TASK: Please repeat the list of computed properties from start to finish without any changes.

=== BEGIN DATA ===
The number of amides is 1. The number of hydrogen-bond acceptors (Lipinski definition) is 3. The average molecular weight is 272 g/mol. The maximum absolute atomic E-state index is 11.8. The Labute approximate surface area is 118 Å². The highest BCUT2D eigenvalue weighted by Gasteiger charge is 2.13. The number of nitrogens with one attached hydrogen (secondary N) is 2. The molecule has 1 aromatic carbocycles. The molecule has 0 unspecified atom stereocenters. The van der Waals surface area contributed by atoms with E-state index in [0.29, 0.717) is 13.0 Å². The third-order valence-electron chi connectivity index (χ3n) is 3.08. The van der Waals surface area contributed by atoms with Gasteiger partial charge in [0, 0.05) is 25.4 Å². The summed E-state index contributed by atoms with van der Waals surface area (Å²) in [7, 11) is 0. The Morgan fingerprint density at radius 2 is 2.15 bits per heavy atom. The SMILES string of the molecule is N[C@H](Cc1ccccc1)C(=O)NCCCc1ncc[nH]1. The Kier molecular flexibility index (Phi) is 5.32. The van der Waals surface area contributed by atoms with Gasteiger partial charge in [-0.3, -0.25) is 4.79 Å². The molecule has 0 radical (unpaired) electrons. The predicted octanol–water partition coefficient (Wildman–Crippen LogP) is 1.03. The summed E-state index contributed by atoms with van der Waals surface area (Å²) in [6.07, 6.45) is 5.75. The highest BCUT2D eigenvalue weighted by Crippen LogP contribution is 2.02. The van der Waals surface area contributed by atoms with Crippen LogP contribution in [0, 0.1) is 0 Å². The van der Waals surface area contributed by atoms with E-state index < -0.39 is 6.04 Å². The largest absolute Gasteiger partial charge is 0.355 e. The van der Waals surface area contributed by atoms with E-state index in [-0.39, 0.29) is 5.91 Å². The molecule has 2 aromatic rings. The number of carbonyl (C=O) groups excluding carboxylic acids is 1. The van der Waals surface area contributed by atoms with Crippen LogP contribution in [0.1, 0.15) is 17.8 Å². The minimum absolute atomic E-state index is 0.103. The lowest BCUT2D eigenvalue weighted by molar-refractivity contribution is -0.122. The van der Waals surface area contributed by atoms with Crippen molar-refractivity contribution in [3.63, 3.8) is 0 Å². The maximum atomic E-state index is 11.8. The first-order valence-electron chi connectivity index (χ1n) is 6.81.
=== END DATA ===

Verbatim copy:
The number of amides is 1. The number of hydrogen-bond acceptors (Lipinski definition) is 3. The average molecular weight is 272 g/mol. The maximum absolute atomic E-state index is 11.8. The Labute approximate surface area is 118 Å². The highest BCUT2D eigenvalue weighted by Gasteiger charge is 2.13. The number of nitrogens with one attached hydrogen (secondary N) is 2. The molecule has 1 aromatic carbocycles. The molecule has 0 unspecified atom stereocenters. The van der Waals surface area contributed by atoms with E-state index in [0.29, 0.717) is 13.0 Å². The third-order valence-electron chi connectivity index (χ3n) is 3.08. The van der Waals surface area contributed by atoms with Gasteiger partial charge in [0, 0.05) is 25.4 Å². The summed E-state index contributed by atoms with van der Waals surface area (Å²) in [7, 11) is 0. The Morgan fingerprint density at radius 2 is 2.15 bits per heavy atom. The SMILES string of the molecule is N[C@H](Cc1ccccc1)C(=O)NCCCc1ncc[nH]1. The Kier molecular flexibility index (Phi) is 5.32. The van der Waals surface area contributed by atoms with Gasteiger partial charge in [-0.3, -0.25) is 4.79 Å². The molecule has 0 radical (unpaired) electrons. The predicted octanol–water partition coefficient (Wildman–Crippen LogP) is 1.03. The summed E-state index contributed by atoms with van der Waals surface area (Å²) in [6.07, 6.45) is 5.75. The highest BCUT2D eigenvalue weighted by Crippen LogP contribution is 2.02. The van der Waals surface area contributed by atoms with Crippen LogP contribution in [0, 0.1) is 0 Å². The van der Waals surface area contributed by atoms with E-state index < -0.39 is 6.04 Å². The largest absolute Gasteiger partial charge is 0.355 e. The van der Waals surface area contributed by atoms with E-state index in [-0.39, 0.29) is 5.91 Å². The molecule has 2 aromatic rings. The number of carbonyl (C=O) groups excluding carboxylic acids is 1. The van der Waals surface area contributed by atoms with Crippen LogP contribution in [0.1, 0.15) is 17.8 Å². The minimum absolute atomic E-state index is 0.103. The lowest BCUT2D eigenvalue weighted by molar-refractivity contribution is -0.122. The van der Waals surface area contributed by atoms with Crippen molar-refractivity contribution in [3.63, 3.8) is 0 Å². The maximum atomic E-state index is 11.8. The first-order valence-electron chi connectivity index (χ1n) is 6.81.